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Putting out Fires...

   Deforestation in Madagascar is estimated between 88-90%-- quite the staggering rate!  The two largest culprits of the continued destruction of the forests are 1) charcoal production to be used for cooking and heating purposes and 2) slash and burn farming.  When traveling on the two-lane national highway during the dry season, one can easily count 15 or 20 plumes of smoke from various areas dotting the landscape.  Of course with continued fires comes loss of tress but also further erosion, loss of nutrients in the soil, a change in rain patterns, and diminished output of crops-- all of which lead the Malagasy people into further extreme poverty.  
  Just this week there was a large fire adjacent to one of Eden Project's dry deciduous reforestation sites north of our city.  Though the cause is still unknown, it's suspected to be from charcoal production several miles away.  In a country where there isn't fire hydrants nor fire trucks and in an area where there isn't running water, the men employed by Eden Projects in the surrounding village as well as other villagers became the firefighters and their hands became their weapons.  Twenty men pounded the flames with satrana or windmill palm branches through the night and into the next day.  As a result of their heroic efforts, they were able to prevent most of the fire from jumping the fire break.  The embers that did make it across the road were quickly extinguished.  In the end, only a few acres were lost to the fire in the Eden planting sites compared to hundreds of acres on the other side of the fire break! 

April-antsanitia 2
  Mr. Frederik, the manager of this reforestation site shared with Jamie and our teammate, Neal that all the employees wanted to cry as they battled the flames that were starting to devour the emerging forest that they've come to love and care for. 
  We praise the Lord for His protection over these men during this fire and we're so thankful for these brave ecological warriors!  

Ambulance Arrival!  

April-Ambulance1   You may remember hearing that we had received a grant for an ambulance early last year.  The money for the grant, though substantial, didn't cover the total cost of the vehicle, the shipping from Gibraltar, Spain, or the cost to clear it from customs in Madagascar.  The rest of the money came from a few generous partners and the many people that purchased our artisan items from Sarobidy Creations.  THANK YOU to each of you that played a significant role in helping us to complete this purchase! We're beyond thrilled to share that the ambulance arrived at the Sarobidy Maternity Center with sirens sounding just last week! 
   We were all squealing in joy and excitement, smiles beaming, hugs and high-fives going around and "oohing and awing" over the beauty of the ambulance.  As I stood there and watched the others, a deep awareness of the depth of the gift given to us by the Lord washed over me. I'm not one to be excited over cars-- new or used, fancy or not... so I'm definitely not talking about the vehicle in itself.  Rather I'm talking about the deep gratitude and being humbled by the enormity of how the Lord is blessing the Sarobidy Maternity Center and how He loves and cares for the women and babies that are coming for care!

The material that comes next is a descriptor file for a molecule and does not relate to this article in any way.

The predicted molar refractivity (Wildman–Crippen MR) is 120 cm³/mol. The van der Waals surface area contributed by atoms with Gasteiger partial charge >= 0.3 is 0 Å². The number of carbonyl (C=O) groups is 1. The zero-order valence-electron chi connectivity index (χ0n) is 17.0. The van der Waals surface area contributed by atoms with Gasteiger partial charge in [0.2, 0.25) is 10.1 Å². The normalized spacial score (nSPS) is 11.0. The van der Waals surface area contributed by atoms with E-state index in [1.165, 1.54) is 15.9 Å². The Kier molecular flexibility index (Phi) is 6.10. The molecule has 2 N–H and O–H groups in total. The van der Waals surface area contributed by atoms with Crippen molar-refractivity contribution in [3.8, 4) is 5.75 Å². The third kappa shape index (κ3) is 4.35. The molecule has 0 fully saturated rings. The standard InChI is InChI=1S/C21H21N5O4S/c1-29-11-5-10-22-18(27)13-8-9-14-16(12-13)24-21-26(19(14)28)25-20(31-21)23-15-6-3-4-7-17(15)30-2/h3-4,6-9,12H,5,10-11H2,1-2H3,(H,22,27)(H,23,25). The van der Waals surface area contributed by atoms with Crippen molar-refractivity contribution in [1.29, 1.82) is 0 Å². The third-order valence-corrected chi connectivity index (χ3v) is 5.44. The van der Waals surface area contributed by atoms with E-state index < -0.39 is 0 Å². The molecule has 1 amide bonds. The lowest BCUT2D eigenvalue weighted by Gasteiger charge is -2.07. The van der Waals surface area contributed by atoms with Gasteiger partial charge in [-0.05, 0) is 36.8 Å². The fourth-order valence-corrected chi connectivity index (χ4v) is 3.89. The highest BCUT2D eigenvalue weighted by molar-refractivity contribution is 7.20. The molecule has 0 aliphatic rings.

After the hoots and hollers quieted down, our team of Malagasy and Americans from the maternity center and Eden Projects gathered in a circle next to the ambulance. Holding hands we praised God for His amazing provision in such an incredible and tangible way.  We prayed over the ambulance, we prayed for the women and babies of the maternity center that will benefit from the ambulance, whether in an emergency or just delivering them home after they've had their baby at the center.  We prayed for wisdom beyond ourselves in emergency situations, we prayed for continued protection over the maternity center and the lives of the mothers and babies that walk through our doors.  We prayed that families and the greater community around the center would see and experience the great love of Jesus through each of us.
   Please join with us in both praise and prayer for the ambulance! 


94 hours... 

April-Paris  Isabella and I (Alissa) said good-bye to Jamie, Eliana and Gavin last week to begin a very special mother-daughter trip. Door to door travel from our home in Mahajanga, Madagascar to Santa Barbara, CA was a whoppin' 94 hours-- which thankfully, included a 20-hour layover in Paris! 
  Today, we're joining Isabella's fourth grade class here in Santa Barbara for their 5-day trip to Sacramento as the kids (and parents!) continue to learn about California history!  It's been a blessing to have this focused time with Isabella while Jamie is holding down the fort back in Madagascar with Eliana and Gavin!  

Teacher Needed! 

March-Teacher  We're looking for a teacher to come help homeschool our kids and the Carlstrom kids for the 2016-2017 school year!  Please pray with us for this critical need and help to spread the word to your circles of people!  If you're interested or know someone who is.... email us at:

Thank you for playing a vital role in this journey of life and ministry as together we serve the Lord in Madagascar! 

Peace to you, 
Alissa, Jamie, Isabella, Eliana and Gavin

April 2016  

In This Issue

  • Putting out Fires... 
  • Ambulance Arrival!...
  • 94 hours...
  • Teacher Needed...

this month's


BP 200
Mahajanga (401)
East Africa

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Santa Barbara, CA 93109
(805) 963-2349


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